The SSG unit was at the time the most difficult unit to build when only a large pillar drill, large vice, and bench sander were available in the workshop for mechanical construction. Each electrode of the spark gap is made from 1/4” diameter 99.9% pure tungsten rod 1″ long, (not to be confused with tungsten carbide rods), which were pressed using the vice, into the centre of a drilled A2 stainless steel fine pitch bolt. The bolt had a 6.2mm hole centre drilled, by mounting the bolt in the drill chuck and clamping the drill stationary on the stage, and opposite to how a drill press is normally used. This arrangement made a very rudimentary “lathe” and made it easier to drill a centralised 1.5″ hole down the centre of the bolt. The tungsten electrode was then pressed into the bolt leaving 5mm externally for the spark electrode. Alternating stainless steel washers (large and small) were then threaded onto the bolt and finally tightened with a thin stainless steel nut to form the cooling fins of the electrode body.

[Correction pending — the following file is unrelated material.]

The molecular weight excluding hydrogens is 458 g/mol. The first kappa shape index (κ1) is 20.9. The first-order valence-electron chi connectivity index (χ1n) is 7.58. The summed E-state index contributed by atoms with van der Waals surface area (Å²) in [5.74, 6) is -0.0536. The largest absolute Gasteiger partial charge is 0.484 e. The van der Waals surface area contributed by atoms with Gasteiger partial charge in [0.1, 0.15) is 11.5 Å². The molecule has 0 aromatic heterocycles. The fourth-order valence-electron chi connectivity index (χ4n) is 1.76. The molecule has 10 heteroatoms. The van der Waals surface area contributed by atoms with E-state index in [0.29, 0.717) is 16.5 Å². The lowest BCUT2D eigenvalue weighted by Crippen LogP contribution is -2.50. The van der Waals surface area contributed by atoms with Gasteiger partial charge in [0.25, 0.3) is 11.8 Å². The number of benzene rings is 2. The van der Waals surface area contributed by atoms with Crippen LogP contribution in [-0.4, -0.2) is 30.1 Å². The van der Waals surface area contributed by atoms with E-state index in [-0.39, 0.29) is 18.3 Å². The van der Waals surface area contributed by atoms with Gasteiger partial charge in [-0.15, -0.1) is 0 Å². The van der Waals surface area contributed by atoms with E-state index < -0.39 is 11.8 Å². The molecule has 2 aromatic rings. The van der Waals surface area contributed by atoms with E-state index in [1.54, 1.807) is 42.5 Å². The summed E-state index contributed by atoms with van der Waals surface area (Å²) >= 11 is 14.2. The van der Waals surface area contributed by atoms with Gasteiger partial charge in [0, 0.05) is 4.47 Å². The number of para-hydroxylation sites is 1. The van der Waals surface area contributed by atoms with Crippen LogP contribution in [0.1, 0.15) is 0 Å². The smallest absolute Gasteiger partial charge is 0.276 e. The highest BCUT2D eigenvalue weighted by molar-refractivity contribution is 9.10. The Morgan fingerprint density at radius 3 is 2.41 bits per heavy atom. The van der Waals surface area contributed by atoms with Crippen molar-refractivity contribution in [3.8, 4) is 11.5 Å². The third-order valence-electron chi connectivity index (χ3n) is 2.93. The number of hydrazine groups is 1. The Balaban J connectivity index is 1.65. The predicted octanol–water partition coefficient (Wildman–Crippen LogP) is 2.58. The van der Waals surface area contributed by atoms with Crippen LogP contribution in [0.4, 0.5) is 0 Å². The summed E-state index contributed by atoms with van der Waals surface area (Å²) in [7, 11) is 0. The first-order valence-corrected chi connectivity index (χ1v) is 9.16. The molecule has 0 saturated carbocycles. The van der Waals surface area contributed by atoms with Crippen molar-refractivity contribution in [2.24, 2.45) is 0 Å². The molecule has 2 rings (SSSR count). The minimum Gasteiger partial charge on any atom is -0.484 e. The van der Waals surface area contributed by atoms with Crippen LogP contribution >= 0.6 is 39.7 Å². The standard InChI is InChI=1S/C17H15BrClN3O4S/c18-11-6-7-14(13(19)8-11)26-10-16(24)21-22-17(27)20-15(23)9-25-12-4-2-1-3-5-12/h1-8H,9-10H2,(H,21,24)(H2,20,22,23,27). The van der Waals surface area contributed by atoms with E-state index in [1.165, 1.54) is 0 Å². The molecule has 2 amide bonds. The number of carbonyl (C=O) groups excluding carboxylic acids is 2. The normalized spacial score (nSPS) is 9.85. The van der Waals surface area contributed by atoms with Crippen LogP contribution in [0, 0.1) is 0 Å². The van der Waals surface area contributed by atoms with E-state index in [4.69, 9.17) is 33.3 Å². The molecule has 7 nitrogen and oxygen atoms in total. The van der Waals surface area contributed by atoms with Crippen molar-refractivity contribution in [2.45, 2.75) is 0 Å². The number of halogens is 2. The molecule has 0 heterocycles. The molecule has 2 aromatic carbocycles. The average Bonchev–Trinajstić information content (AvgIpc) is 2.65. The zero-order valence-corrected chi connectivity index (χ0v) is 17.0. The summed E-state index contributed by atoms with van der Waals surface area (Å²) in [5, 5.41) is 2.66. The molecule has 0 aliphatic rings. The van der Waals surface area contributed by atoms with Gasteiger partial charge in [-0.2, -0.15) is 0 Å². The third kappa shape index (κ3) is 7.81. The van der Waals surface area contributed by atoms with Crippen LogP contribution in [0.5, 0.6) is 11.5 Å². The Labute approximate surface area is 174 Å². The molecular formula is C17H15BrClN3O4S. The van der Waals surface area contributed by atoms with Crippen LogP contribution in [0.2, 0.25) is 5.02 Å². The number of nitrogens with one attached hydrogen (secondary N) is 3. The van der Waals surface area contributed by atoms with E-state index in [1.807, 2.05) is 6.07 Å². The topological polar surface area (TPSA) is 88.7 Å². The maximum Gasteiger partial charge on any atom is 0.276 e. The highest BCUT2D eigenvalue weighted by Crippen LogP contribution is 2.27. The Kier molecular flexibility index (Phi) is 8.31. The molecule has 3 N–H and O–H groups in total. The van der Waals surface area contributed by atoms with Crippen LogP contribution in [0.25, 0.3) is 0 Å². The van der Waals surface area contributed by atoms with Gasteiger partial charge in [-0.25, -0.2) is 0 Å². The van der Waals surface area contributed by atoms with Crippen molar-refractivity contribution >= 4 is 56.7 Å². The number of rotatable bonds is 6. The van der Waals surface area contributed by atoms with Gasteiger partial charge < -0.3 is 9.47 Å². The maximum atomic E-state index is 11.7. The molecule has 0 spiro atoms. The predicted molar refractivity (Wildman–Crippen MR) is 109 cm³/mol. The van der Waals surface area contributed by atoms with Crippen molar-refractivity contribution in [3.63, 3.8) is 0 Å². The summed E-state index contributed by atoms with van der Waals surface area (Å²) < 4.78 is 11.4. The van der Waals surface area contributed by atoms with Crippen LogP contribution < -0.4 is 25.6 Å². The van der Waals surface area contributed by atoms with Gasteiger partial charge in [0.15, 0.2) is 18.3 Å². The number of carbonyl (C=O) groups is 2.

Each pair of electrodes were then mounted in threaded aluminium blocks, locked in place with a nut on one side, and with a threaded bakelite handle on the other, to allow adjustment of the spark gap space by winding the bolt in or out of the aluminium block. The aluminium blocks were arranged and mounted to form a series connection of all four spark gaps, and also allowing for tapping from any of the 4 stages for experiments using a single gap, all the way up to 4 series gaps, or 4 parallel gaps with shorting shunts. The adjustable electrode was tensioned in the alumium thread by a small compressed nylon rod, ( from an M3 nylon bolt), which was inserted in a vertical hole drilled above the thread, and then tensioned using a screw locked in the correct place by a nut.